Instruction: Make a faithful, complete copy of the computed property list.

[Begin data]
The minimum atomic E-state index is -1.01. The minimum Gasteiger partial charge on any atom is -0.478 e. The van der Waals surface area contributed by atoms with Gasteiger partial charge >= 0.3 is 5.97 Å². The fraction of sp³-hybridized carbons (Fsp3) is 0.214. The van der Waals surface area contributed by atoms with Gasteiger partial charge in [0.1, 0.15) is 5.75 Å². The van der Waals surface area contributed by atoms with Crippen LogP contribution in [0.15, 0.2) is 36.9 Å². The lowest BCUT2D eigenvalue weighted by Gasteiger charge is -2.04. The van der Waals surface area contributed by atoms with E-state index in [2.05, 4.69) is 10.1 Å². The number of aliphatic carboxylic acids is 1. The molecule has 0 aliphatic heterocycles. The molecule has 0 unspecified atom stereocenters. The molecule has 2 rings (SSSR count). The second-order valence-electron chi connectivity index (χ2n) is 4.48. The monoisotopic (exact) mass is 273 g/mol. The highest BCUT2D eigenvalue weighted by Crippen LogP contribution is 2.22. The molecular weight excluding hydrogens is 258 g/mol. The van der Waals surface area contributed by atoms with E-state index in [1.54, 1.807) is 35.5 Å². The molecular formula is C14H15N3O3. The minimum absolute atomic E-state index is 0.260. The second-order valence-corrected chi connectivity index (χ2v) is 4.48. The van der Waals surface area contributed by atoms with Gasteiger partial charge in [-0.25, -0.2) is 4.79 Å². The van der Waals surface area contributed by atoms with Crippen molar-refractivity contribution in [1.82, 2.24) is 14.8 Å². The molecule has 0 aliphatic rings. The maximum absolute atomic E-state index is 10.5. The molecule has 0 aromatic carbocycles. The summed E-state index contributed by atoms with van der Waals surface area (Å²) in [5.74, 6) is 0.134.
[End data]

The minimum atomic E-state index is -1.01. The minimum Gasteiger partial charge on any atom is -0.478 e. The van der Waals surface area contributed by atoms with Gasteiger partial charge >= 0.3 is 5.97 Å². The fraction of sp³-hybridized carbons (Fsp3) is 0.214. The van der Waals surface area contributed by atoms with Gasteiger partial charge in [0.1, 0.15) is 5.75 Å². The van der Waals surface area contributed by atoms with Crippen LogP contribution in [0.15, 0.2) is 36.9 Å². The lowest BCUT2D eigenvalue weighted by Gasteiger charge is -2.04. The van der Waals surface area contributed by atoms with E-state index in [2.05, 4.69) is 10.1 Å². The number of aliphatic carboxylic acids is 1. The molecule has 0 aliphatic heterocycles. The molecule has 0 unspecified atom stereocenters. The molecule has 2 rings (SSSR count). The second-order valence-electron chi connectivity index (χ2n) is 4.48. The monoisotopic (exact) mass is 273 g/mol. The highest BCUT2D eigenvalue weighted by Crippen LogP contribution is 2.22. The molecular weight excluding hydrogens is 258 g/mol. The van der Waals surface area contributed by atoms with E-state index in [1.54, 1.807) is 35.5 Å². The molecular formula is C14H15N3O3. The minimum absolute atomic E-state index is 0.260. The second-order valence-corrected chi connectivity index (χ2v) is 4.48. The van der Waals surface area contributed by atoms with Gasteiger partial charge in [-0.25, -0.2) is 4.79 Å². The van der Waals surface area contributed by atoms with Crippen molar-refractivity contribution in [1.82, 2.24) is 14.8 Å². The molecule has 0 aliphatic rings. The maximum absolute atomic E-state index is 10.5. The molecule has 0 aromatic carbocycles. The summed E-state index contributed by atoms with van der Waals surface area (Å²) in [5.74, 6) is 0.134.